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“We can never predict which sales will take off,” said Elizabeth Seigel, the head of private and iconic collections at Christie’s, which oversaw the Talley sale. “But it tends to be objects that are most closely associated with them rather than the highest value ones. We use conservative estimates – as if the object belongs to you and me – and that way, you see what really matters to people. In the case of Mr Talley, it was the monogrammed Louis Vuitton luggage.”

Nolan cited the pandemic as one reason for high prices. In 2020 a sale of Doris Day’s possessions predicted to go for $600,000 made $4m. “I guess people couldn’t go to restaurants but they could go down memory lane,” he said. “People began seeing this stuff as an alternative investment, a tangible asset.”

Seigel agreed: “These sales tell stories of individuals through their objects and this increases their value in ways you can’t foresee.”

Younger buyers are also getting wise to the idea of buying memorabilia while someone is alive. “Once they’ve gone, that item can go for five times higher and it becomes a blue chip,” Nolan said. Equally, celebrities have become so canny at commodifying themselves, memorabilia is the next logical conclusion. “They know how to market themselves and we learn how to market their stuff,” he said.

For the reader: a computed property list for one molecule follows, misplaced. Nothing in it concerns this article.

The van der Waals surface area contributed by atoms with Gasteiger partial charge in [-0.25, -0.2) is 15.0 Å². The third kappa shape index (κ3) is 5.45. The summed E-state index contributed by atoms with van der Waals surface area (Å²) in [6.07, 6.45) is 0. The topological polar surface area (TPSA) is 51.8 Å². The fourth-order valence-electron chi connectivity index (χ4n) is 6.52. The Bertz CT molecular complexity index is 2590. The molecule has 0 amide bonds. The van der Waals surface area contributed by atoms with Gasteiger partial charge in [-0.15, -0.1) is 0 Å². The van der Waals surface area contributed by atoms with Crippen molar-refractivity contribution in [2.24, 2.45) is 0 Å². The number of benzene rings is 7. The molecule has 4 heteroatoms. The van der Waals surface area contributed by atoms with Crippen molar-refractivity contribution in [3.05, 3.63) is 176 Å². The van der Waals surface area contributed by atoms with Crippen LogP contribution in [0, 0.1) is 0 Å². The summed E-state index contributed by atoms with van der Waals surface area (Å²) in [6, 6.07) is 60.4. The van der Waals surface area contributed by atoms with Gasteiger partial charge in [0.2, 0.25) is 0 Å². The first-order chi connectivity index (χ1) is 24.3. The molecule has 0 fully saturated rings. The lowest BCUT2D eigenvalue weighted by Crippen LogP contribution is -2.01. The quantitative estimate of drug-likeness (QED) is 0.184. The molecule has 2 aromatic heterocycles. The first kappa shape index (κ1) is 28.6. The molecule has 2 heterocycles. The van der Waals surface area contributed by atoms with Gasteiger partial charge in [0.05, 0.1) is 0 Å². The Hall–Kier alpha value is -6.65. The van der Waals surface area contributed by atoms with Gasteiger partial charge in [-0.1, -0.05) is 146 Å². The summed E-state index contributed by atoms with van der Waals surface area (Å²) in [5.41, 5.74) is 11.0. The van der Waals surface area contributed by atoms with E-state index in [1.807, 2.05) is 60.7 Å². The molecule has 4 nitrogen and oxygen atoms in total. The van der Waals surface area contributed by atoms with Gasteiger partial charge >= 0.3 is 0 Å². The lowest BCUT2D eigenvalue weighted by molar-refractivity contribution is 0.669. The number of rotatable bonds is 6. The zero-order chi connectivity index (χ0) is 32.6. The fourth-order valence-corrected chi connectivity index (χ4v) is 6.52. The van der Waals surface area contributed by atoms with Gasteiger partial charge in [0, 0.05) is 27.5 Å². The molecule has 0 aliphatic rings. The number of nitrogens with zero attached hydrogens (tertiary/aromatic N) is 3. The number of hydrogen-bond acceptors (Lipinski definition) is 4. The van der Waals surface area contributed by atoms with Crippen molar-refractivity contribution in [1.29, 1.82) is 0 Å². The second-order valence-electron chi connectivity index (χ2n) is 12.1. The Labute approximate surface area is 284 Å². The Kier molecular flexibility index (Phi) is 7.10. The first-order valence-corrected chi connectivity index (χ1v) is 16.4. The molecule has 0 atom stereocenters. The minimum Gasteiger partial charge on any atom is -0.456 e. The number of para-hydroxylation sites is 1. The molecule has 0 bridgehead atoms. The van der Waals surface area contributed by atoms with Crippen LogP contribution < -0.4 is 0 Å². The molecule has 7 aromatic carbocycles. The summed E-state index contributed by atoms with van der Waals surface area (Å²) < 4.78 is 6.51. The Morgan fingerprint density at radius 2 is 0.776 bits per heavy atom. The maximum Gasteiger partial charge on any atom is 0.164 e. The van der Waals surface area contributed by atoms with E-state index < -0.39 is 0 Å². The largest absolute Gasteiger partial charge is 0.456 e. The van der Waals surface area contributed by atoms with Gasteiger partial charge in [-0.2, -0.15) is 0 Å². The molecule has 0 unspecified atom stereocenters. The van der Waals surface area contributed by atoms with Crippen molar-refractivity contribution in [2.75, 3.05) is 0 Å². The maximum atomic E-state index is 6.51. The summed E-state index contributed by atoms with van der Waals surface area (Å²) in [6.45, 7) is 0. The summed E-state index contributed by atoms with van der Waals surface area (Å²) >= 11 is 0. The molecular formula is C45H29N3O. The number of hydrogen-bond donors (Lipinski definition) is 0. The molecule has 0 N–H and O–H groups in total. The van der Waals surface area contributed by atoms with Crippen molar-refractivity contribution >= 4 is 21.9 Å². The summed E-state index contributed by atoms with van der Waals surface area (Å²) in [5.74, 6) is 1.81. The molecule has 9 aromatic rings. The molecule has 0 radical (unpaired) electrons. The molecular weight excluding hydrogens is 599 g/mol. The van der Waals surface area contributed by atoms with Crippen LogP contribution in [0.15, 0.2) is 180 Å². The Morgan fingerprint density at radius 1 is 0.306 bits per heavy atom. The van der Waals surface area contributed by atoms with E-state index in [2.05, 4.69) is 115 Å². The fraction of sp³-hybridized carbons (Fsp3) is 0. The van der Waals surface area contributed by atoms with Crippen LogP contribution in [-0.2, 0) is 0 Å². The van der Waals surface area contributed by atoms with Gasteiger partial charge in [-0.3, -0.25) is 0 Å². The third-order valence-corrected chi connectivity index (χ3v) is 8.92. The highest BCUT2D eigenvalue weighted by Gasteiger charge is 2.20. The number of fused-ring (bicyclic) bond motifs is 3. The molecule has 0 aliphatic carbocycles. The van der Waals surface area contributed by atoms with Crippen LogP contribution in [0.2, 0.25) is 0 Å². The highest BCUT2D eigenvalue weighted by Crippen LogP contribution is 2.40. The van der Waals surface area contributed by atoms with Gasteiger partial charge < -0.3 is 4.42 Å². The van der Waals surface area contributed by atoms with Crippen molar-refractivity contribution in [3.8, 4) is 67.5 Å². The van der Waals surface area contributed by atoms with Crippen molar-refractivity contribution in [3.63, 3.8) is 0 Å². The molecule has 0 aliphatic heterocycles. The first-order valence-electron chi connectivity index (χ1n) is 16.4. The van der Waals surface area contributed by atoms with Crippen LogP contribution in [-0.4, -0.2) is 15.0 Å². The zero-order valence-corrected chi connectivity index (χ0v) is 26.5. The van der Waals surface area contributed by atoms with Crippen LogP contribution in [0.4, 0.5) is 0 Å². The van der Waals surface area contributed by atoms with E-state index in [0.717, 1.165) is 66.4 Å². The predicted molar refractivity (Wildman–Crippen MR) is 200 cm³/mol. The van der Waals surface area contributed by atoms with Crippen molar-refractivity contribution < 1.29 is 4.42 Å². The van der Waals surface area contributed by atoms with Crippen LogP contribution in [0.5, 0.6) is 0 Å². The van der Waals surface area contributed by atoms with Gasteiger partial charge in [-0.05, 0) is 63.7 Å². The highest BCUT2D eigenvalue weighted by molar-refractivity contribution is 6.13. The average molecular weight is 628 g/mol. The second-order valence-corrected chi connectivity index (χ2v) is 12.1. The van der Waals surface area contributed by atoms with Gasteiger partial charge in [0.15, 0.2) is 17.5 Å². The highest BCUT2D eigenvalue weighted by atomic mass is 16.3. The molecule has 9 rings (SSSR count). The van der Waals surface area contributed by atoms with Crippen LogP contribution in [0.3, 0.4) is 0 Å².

Julien’s Auctions was founded in Beverly Hills 20 years ago, when celebrity memorabilia was considered “junk”. Julien’s sold the memorabilia, Sotheby’s sold the jewellery, Nolan said. The auction house sold collectibles from Barbra Streisand, Cher, Angela Lansbury, and most famously, Marilyn Monroe’s “nude dress”, which the star wore when she sang Happy Birthday to John F Kennedy.